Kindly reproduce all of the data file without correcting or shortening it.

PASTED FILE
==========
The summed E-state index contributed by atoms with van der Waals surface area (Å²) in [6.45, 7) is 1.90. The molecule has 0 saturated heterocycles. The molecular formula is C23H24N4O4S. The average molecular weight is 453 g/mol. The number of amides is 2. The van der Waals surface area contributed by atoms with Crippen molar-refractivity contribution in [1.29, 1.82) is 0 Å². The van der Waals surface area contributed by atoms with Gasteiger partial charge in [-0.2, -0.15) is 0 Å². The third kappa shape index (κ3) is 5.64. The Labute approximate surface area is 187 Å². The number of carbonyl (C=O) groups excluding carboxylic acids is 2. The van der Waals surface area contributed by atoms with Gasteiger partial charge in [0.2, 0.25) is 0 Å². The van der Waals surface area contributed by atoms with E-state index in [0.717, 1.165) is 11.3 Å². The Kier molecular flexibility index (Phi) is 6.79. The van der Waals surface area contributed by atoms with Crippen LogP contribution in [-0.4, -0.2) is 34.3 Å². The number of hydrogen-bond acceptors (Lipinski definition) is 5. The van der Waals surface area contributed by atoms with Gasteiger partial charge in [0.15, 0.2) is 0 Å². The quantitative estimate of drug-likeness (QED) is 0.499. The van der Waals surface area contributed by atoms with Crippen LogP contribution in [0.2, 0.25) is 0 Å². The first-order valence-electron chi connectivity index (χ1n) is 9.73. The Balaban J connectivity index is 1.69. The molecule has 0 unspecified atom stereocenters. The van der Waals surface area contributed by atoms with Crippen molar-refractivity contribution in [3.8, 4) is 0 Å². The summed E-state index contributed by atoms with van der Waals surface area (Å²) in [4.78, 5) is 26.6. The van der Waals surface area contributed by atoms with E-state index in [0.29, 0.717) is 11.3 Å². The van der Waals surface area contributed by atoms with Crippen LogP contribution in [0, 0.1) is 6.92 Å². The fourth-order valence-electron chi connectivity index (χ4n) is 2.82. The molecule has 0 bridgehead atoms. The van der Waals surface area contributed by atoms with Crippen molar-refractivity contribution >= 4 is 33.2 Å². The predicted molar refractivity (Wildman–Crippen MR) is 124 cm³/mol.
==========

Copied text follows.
The summed E-state index contributed by atoms with van der Waals surface area (Å²) in [6.45, 7) is 1.90. The molecule has 0 saturated heterocycles. The molecular formula is C23H24N4O4S. The average molecular weight is 453 g/mol. The number of amides is 2. The van der Waals surface area contributed by atoms with Crippen molar-refractivity contribution in [1.29, 1.82) is 0 Å². The van der Waals surface area contributed by atoms with Gasteiger partial charge in [-0.2, -0.15) is 0 Å². The third kappa shape index (κ3) is 5.64. The Labute approximate surface area is 187 Å². The number of carbonyl (C=O) groups excluding carboxylic acids is 2. The van der Waals surface area contributed by atoms with Gasteiger partial charge in [0.2, 0.25) is 0 Å². The van der Waals surface area contributed by atoms with E-state index in [0.717, 1.165) is 11.3 Å². The Kier molecular flexibility index (Phi) is 6.79. The van der Waals surface area contributed by atoms with Crippen LogP contribution in [-0.4, -0.2) is 34.3 Å². The number of hydrogen-bond acceptors (Lipinski definition) is 5. The van der Waals surface area contributed by atoms with Gasteiger partial charge in [0.15, 0.2) is 0 Å². The quantitative estimate of drug-likeness (QED) is 0.499. The van der Waals surface area contributed by atoms with Crippen LogP contribution in [0.2, 0.25) is 0 Å². The first-order valence-electron chi connectivity index (χ1n) is 9.73. The Balaban J connectivity index is 1.69. The molecule has 0 unspecified atom stereocenters. The van der Waals surface area contributed by atoms with Crippen molar-refractivity contribution in [3.8, 4) is 0 Å². The summed E-state index contributed by atoms with van der Waals surface area (Å²) in [4.78, 5) is 26.6. The van der Waals surface area contributed by atoms with E-state index in [0.29, 0.717) is 11.3 Å². The van der Waals surface area contributed by atoms with Crippen LogP contribution in [0, 0.1) is 6.92 Å². The fourth-order valence-electron chi connectivity index (χ4n) is 2.82. The molecule has 0 bridgehead atoms. The van der Waals surface area contributed by atoms with Crippen molar-refractivity contribution >= 4 is 33.2 Å². The predicted molar refractivity (Wildman–Crippen MR) is 124 cm³/mol.